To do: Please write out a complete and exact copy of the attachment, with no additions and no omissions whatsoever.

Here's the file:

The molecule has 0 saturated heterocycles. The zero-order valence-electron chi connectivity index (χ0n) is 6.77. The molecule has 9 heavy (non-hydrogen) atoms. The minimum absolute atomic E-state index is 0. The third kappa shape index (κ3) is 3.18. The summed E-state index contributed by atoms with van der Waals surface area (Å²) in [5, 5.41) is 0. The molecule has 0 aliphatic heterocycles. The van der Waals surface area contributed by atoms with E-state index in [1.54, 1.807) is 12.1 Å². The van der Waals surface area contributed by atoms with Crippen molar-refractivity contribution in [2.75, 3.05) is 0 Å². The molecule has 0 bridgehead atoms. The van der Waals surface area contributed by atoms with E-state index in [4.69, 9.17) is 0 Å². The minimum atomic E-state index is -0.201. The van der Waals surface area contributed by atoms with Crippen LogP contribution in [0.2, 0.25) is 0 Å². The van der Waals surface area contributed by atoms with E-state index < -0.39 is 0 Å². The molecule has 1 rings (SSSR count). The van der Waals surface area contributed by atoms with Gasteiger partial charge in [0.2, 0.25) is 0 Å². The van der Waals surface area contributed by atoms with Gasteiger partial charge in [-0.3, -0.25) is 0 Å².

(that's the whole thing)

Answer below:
The molecule has 0 saturated heterocycles. The zero-order valence-electron chi connectivity index (χ0n) is 6.77. The molecule has 9 heavy (non-hydrogen) atoms. The minimum absolute atomic E-state index is 0. The third kappa shape index (κ3) is 3.18. The summed E-state index contributed by atoms with van der Waals surface area (Å²) in [5, 5.41) is 0. The molecule has 0 aliphatic heterocycles. The van der Waals surface area contributed by atoms with E-state index in [1.54, 1.807) is 12.1 Å². The van der Waals surface area contributed by atoms with Crippen molar-refractivity contribution in [2.75, 3.05) is 0 Å². The molecule has 0 bridgehead atoms. The van der Waals surface area contributed by atoms with E-state index in [4.69, 9.17) is 0 Å². The minimum atomic E-state index is -0.201. The van der Waals surface area contributed by atoms with Crippen LogP contribution in [0.2, 0.25) is 0 Å². The van der Waals surface area contributed by atoms with E-state index < -0.39 is 0 Å². The molecule has 1 rings (SSSR count). The van der Waals surface area contributed by atoms with Gasteiger partial charge in [0.2, 0.25) is 0 Å². The van der Waals surface area contributed by atoms with Gasteiger partial charge in [-0.3, -0.25) is 0 Å².